A simple goat butter recipe using large plump butterflied prawns. Accompanied by a toasted almond goat milk butter sauce flavoured with saffron, lemon zest, and white wine. Serve with a squeeze of lemon and crusty fresh bread to mop up saucy remains.
Casual conversations can be a funny thing. A simple, “what are you up to” resulted with a few turned up noses over the past couple of weeks. It’s surprising how many people aren’t familiar with goat butter or like the sound of it.
What's in this post
There are many rules I live by when it comes to food, a major one is, do not turn your nose up at something you haven’t tried.
It drives me crazy when somebody will not taste something just because it smells funny, looks funky, is unusual, or they feel they won’t like it. Sadly, my mention of goat butter had that reaction on a few people.
The butterflied prawn, saffron and almond goat butter recipe I am sharing is due to my collaboration with Delamere Dairy. Like a lot of people, before Delamere contacted me, I had never tried goat butter.
I wanted to create a recipe that showcased the butter. The prawns are still very much the hero of this dish, but the goat butter is one tasty unmissable sidekick.
Haven’t tasted or cooked with goat butter before? Then you probably have a few questions. I researched and experimented with the goat butter Delamere sent me. Hopefully I can shed some light on this great alternative to cow’s butter.
FUN FACT, when researching I discovered a something called "breath of the wild goat butter". I investigated further wanting to know more. Who wouldn’t? It sounds so exotic. I was sadly disappointed. BOTW goat butter refers to one of the Nintendo Zelda games. Seems video games even have recipes these days!
What does goat butter taste like?
Guess what, if you don’t like goat cheese chances are high you will like goat butter. I’m not a huge fan of goat cheese and was surprised by the mild flavour of the butter. I liked it!
There is a slight tang, but not as much as expected. The taste of the butter is subtle, but enough to distinguish it from cow’s butter when slathered on bread.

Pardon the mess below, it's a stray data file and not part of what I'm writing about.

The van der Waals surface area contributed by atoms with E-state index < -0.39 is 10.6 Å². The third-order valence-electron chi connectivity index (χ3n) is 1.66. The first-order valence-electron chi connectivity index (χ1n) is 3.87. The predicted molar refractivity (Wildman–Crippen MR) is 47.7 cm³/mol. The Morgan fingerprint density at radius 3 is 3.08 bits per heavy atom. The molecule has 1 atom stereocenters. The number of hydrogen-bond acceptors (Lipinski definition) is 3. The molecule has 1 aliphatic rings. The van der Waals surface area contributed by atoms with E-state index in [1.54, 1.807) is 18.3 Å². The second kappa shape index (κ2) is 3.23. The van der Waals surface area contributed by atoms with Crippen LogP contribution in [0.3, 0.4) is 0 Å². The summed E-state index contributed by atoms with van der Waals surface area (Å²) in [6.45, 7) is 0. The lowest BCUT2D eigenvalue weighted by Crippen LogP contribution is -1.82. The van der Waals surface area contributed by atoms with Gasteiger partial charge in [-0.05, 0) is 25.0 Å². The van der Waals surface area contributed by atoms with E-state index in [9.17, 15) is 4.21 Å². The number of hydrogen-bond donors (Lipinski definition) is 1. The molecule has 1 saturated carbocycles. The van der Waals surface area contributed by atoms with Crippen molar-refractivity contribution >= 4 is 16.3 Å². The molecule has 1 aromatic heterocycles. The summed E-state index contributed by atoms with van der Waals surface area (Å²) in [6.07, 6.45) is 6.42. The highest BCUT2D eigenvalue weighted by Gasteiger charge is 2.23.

When used in cooking it isn’t as rich as cow’s butter. It also loses that mild tang but can add a subtle cheese flavour to the dish.
What are the benefits of goat butter over cow butter?
The big winners are people who have difficulty digesting butter from cow’s cream. Goat butter has a lower lactose content making it suitable for those with an intolerance to lactose.
Goat butter can be used in the same manner as run of the mill butter. Spread it on bread, a dollop on your baked potato, use it to make flavoured butters, baking cakes and cookies. The possibilities are endless, simply swap one for the other.
The butter has a lower melting point which makes spreading an easier task when taken from the fridge.
These butterflied prawns are an alternative to my much loved and popular butterflied garlic prawn recipe. The same things you love about that recipe stand true to this one.
Big plump prawns served simply with a delicious butter based sauce that is greedily mopped up with crusty fresh bread.
Almond slithers sautéed in goat’s butter until toasty and brown. A pinch of saffron for colour and decadence. Lemon zest and white wine are added to elevate and balance the buttery sauce. All finished off with some parsley and a squeeze of fresh lemon.
Recipe pressure points
The prawns (shrimp) are the pressure point of this recipe. Being the hero ingredient, you don’t want to over cook them.